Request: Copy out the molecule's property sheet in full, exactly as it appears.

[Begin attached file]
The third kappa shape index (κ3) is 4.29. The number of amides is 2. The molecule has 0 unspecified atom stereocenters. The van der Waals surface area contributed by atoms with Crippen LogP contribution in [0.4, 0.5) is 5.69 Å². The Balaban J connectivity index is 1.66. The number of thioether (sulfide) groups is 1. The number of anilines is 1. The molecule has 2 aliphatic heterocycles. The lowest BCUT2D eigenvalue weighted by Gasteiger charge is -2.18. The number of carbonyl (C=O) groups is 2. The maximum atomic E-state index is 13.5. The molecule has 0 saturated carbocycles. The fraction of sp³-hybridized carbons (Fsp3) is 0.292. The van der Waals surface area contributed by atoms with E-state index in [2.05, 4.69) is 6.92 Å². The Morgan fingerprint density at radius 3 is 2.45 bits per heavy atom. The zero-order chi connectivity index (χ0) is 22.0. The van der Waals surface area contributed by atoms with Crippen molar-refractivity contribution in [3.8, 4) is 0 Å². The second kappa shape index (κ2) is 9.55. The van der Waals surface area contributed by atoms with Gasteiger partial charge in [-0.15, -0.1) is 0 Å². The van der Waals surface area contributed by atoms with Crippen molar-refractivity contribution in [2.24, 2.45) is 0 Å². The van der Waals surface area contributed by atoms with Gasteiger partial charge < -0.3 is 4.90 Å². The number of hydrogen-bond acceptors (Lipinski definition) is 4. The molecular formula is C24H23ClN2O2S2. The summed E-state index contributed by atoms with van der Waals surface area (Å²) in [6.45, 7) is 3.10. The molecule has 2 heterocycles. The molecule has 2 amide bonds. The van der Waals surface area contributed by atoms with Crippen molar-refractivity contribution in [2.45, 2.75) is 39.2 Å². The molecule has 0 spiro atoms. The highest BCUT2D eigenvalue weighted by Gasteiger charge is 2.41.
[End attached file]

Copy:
The third kappa shape index (κ3) is 4.29. The number of amides is 2. The molecule has 0 unspecified atom stereocenters. The van der Waals surface area contributed by atoms with Crippen LogP contribution in [0.4, 0.5) is 5.69 Å². The Balaban J connectivity index is 1.66. The number of thioether (sulfide) groups is 1. The number of anilines is 1. The molecule has 2 aliphatic heterocycles. The lowest BCUT2D eigenvalue weighted by Gasteiger charge is -2.18. The number of carbonyl (C=O) groups is 2. The maximum atomic E-state index is 13.5. The molecule has 0 saturated carbocycles. The fraction of sp³-hybridized carbons (Fsp3) is 0.292. The van der Waals surface area contributed by atoms with E-state index in [2.05, 4.69) is 6.92 Å². The Morgan fingerprint density at radius 3 is 2.45 bits per heavy atom. The zero-order chi connectivity index (χ0) is 22.0. The van der Waals surface area contributed by atoms with Crippen molar-refractivity contribution in [3.8, 4) is 0 Å². The second kappa shape index (κ2) is 9.55. The van der Waals surface area contributed by atoms with Gasteiger partial charge in [-0.15, -0.1) is 0 Å². The van der Waals surface area contributed by atoms with Crippen molar-refractivity contribution in [2.24, 2.45) is 0 Å². The van der Waals surface area contributed by atoms with Gasteiger partial charge < -0.3 is 4.90 Å². The number of hydrogen-bond acceptors (Lipinski definition) is 4. The molecular formula is C24H23ClN2O2S2. The summed E-state index contributed by atoms with van der Waals surface area (Å²) in [6.45, 7) is 3.10. The molecule has 2 heterocycles. The molecule has 2 amide bonds. The van der Waals surface area contributed by atoms with Crippen molar-refractivity contribution in [2.45, 2.75) is 39.2 Å². The molecule has 0 spiro atoms. The highest BCUT2D eigenvalue weighted by Gasteiger charge is 2.41.